Problem solving is an essential duty of most professionals. Few days pass by without some unforeseen trouble, some error, misstep, or setback that you and your team are tasked with resolving. The rest of the time is dedicated to figuring out how to direct the resources of the organization into activities that will yield greater revenues and profits.
It is believed that meetings, aimed at solving such problems, are useless without a single mind setting the agenda and steering the energies of the groups towards that purpose. Why shouldn’t yours be that single mind? Even if you are not the team lead you can exert leadership by volunteering to take charge of solving the identified problem. Rather than depending on your team lead—who is too scattered to be effective—you should put yourself forward as the person, ready to rescue your colleagues from the kind of brooding and desultory office meetings that constitute most problem solving sessions.
Your education and experience provides a solid foundation for this venture. You could also use a number of smart television programs, offering models that can give you additional support.
Here is a list of five fictional geniuses exhibiting qualities and attributes that, if imitated, will help you in this endeavor.
1. Tom Kane: Solve the Problem by Seeing the Interests
The ruthless, enigmatic, near sociopathic, Tom Kane, is the mayor of Chicago in the television series Boss. He allows no law of state, friendship, or love to stand in the way of his political agenda—which has served him well, as it has enabled him to stay in office for two decades and to accrue enough power in Illinois to dominate the politics of the entire state. Kane is certainly no model for anyone who wants a life filled with gregariousness and affection. But his way of picking off his opponents and removing other obstacles to his pursuit of achievement offer insight into what it takes to be an effective problem solver.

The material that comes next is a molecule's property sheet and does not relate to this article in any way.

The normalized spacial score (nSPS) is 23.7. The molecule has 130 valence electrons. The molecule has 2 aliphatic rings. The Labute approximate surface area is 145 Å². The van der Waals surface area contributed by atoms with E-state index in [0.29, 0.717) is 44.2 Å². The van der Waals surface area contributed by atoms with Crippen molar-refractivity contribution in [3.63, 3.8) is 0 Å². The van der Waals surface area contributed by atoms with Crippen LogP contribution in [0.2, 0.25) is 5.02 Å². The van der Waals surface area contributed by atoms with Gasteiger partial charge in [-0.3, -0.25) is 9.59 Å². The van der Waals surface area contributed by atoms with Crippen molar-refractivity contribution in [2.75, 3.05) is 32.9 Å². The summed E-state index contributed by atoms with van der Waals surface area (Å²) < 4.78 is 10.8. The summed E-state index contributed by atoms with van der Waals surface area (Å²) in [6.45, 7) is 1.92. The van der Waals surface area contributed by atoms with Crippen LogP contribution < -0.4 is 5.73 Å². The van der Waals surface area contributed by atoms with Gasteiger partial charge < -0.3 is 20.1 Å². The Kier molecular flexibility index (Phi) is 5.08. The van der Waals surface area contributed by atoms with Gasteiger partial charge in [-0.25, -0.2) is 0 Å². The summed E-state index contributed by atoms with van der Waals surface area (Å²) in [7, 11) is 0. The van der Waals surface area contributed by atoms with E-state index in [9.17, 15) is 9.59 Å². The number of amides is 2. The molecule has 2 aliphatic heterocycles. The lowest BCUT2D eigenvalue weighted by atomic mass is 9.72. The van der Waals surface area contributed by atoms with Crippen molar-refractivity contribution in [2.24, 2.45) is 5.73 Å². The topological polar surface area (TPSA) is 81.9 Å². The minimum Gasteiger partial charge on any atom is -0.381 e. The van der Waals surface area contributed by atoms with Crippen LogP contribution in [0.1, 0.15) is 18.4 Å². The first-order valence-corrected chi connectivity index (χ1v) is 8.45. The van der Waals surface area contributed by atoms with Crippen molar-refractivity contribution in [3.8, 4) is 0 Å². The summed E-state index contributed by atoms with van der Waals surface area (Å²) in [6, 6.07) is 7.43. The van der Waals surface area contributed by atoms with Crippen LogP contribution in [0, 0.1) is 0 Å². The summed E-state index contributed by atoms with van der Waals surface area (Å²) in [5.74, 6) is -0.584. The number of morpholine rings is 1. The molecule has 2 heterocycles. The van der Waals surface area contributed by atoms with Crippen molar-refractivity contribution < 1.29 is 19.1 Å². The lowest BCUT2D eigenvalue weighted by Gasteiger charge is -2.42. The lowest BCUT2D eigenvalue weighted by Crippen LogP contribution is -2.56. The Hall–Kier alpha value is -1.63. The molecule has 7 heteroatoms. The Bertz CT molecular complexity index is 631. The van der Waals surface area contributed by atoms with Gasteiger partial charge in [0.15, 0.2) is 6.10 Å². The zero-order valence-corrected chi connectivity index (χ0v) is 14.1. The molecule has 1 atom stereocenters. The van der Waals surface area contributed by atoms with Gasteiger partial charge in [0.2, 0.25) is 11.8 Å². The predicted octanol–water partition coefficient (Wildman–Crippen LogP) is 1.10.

Mayor Kane sees the entire board and keeps himself ahead of the game. That is why he continually comes out on top. He sees interests rather than parties. He maneuvers according to the material and emotional needs of his constituents and the city’s civic leaders. It is a lesson worth taking. Though most business problems involve tangible things that can be named and numbered, it is people who have to be dealt with. And in the end, the individuals that you will have to work with to solve the problem will each be looking after their own interests—a promotion, a raise, a new career opportunity—as they consider your ideas and proposals.
2. John Luther: Solve With Your Head, But Don’t Forget Your Heart
The example of DCI John Luther, in the television series of the same name, stands opposite to that of Tom Kane: solve the problem with your head, but don’t forget your heart. Luther is a tormented soul of high intellect and deep feeling. He confronts the world as an intelligent, passionate, high-spirited individual, but does so with sensitivity, compassion, and a consistent desire to nourish and advance the careers of his colleagues. He is strongly committed to his work and those he cares about. Though a genius, he has the cast of an ordinary person. He feels and relates as an ordinary person, and this makes the people in his unit fiercely loyal to him, and vice versa.
Most problems in business cannot be solved if there is no trust among those involved. Forging relationships that include this kind of bond takes more than spending time together at company socials and after-work cocktail bars. We as humans need recognition. We want leaders to take notice of our work and reward us for it. That is the true mortar of establishing loyalty and trust: two things that a problem solver cannot do without.
3. Olivia Pope: Set the Right Team Conditions